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Recruiting and Academics Tips

1. Be realistic of your ability.
If you are not a National level or Region player, do not focus on top 10 schools or the super conferences. Be realistic of where you can play. Ask your coach for an honest evaluation or do so at a local camp. Exert your energy to where it can be productive.

2. When do I start?
This is a really a tough question to answer but it is the question I am asked the most. First, for the girls’ side I would advise freshman year and for the boys’ sophomore year. Sophomore year (U16) for the girls is the year that most top prospects end up committing or narrowing down their search. I like to use the freshman year to get used to the recruiting process and prepare for U16. My girls hit the ground running and I love to have them committed before their junior year or down to their final choices. For boys this rings true too, but since they are still growing, the process is one year later. With that being said here is what affects the entire process. First, what is the prospects soccer ability? Are you a national, region, or state selected player? Being a part of these teams provide early identification by top college coaches. Next is your club team and league. Playing ECNL, Region play, and qualifying in top brackets at showcases attract the top college coaches. Staying local and playing on a team with a low ranking isn’t going to draw Division I coaches to your game like top ranked teams. With all that being said, I have seen girls commit in their freshman year and their senior year to major programs. But the more exposure, the more opportunities to show your skills off.

3. Focus on your grades.
I have conversations with college coaches and besides from their play on the field, grades are the first thing we discuss. Patriot League and Ivy League schools, along with some of the higher-level institutions, have admissions for a reason. Even if they think you can play at their college, if you do not have the grades and test scores you will not play there.

4. Send emails with your schedule.
A solid way to have coaches give you a look is to email them your schedule for the upcoming tournament/showcase. This should be brief and easy to read. Do not send the schedule link. Type it out! I also make sure the level of play and rank of the team is in subject so they know you’re a player worth checking out. Also, if you have not been identified by that school, you do not need to provide your favorite foods and hobbies. Until they identify you as a player they want to continue to evaluate, it doesn’t matter!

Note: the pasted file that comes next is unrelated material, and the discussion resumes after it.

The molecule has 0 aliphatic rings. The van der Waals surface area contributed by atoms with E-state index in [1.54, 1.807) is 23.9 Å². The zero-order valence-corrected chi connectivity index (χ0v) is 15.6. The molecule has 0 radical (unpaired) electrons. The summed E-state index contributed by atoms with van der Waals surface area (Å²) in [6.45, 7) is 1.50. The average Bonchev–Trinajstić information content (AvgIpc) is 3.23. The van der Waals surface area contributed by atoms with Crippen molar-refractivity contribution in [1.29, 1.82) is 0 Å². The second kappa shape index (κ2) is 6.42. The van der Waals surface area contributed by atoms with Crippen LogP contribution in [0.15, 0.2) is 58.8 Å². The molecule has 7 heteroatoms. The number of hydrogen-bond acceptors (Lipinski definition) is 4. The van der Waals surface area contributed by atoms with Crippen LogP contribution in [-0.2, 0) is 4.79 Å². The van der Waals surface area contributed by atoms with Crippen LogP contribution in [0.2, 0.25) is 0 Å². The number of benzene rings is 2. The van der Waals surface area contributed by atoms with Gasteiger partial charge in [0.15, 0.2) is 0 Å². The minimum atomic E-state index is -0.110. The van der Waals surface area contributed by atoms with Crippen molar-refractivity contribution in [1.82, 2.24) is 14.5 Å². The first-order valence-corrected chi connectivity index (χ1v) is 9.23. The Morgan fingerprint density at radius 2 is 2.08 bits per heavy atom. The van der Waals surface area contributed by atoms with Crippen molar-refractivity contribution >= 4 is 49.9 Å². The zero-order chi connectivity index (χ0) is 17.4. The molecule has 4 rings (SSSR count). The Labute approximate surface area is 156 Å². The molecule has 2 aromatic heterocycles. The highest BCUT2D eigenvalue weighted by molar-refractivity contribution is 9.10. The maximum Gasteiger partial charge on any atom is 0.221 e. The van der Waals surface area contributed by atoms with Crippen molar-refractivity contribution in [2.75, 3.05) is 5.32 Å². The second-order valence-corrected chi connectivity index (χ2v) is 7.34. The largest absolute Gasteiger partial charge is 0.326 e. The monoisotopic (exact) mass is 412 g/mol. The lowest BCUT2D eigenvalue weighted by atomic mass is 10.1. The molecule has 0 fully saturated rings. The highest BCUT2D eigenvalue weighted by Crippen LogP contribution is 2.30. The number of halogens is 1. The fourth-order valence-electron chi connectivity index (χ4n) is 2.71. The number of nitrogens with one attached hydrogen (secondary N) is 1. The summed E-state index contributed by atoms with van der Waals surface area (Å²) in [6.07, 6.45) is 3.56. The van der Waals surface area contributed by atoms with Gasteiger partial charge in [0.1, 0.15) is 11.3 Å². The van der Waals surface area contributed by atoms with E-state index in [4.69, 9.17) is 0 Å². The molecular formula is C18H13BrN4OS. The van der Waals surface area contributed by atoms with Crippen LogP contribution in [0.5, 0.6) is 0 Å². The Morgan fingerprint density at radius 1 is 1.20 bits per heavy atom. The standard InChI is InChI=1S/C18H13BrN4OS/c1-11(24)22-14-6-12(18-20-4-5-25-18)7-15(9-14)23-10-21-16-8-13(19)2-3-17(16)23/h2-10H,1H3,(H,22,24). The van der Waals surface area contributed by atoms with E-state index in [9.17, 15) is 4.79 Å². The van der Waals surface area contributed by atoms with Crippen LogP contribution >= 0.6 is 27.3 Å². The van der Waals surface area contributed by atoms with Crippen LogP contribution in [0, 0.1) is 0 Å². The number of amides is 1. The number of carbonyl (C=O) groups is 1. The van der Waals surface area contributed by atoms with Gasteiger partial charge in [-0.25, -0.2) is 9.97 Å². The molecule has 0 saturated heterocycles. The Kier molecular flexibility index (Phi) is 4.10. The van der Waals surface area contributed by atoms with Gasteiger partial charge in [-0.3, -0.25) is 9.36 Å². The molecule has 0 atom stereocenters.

5. Be Proactive!
Recruiting is not just about sending a few emails and playing soccer. If you have aspirations treat the recruiting process like another job. Doing research on the school and its program is just a start. Sending emails prior to tournaments, follow up emails, selecting the right camps, dealing with the frustration of phone calls, and making a final decision are all part of the process. Be prepared to work.

6. If you aren’t speaking to the coaches, you are not being recruited.
If a college coach has interest they are going to make sure that you know it. They will reach out to the coach, team manager, recruiting coordinator, or DOC. Just because a college coach was at your game does not mean you are being recruited. If you do not receive an email or have any of the following people above let you know that the coach specifically asked about you, then you are probably not being tracked.

7. Follow up and don’t give up.
One of my prospects had a dream school. She attended their camp, emailed, called on the phone, and was evaluated several times, and nothing. I told her to move on but she persisted. As she continued to develop, the coaches saw her growth and were impressed with her potential. She ended up receiving an offer to that school! Until a coach kindly informs you that it probably isn’t a good fit, there is nothing wrong with staying after it.

8. Your coach should be your advocate and pass on information.
Club coaches may be great trainers or tacticians but being a recruiting advisor isn’t necessarily something they know (many do of course). After a college coach approaches a team manager, coach, or DOC, that person should simply pass on the information to that prospect and their family. Assisting in this process is great but do not let that individual tell you that they are the person that should handle it.

9. Don’t continue the process forever.
With the families I currently work with, the formula is simple. Once we get an offer from a few schools that are a good fit, we make a decision. You could continue to showcase and always get a new school involved in the mix but as time ticks by, those schools may realize you don’t feel their program is a great fit and they will move on. Also, once you receive an offer if you continue to play, if you hit a stretch of bad games they can pull the offer.

10. Send coaches video.
Video is an easy way to show coaches from another region who you are. It is always great if you caption your highlights vs. a solid team. Performing well in a region game or high level bracket shows you can perform vs. the level of talent they are looking for. This is also a nice way to keep your coaches updated throughout the process. I love video that shows some weight training, speed and agility, and some technical skills work. Showing your committed to the hard work goes along way.

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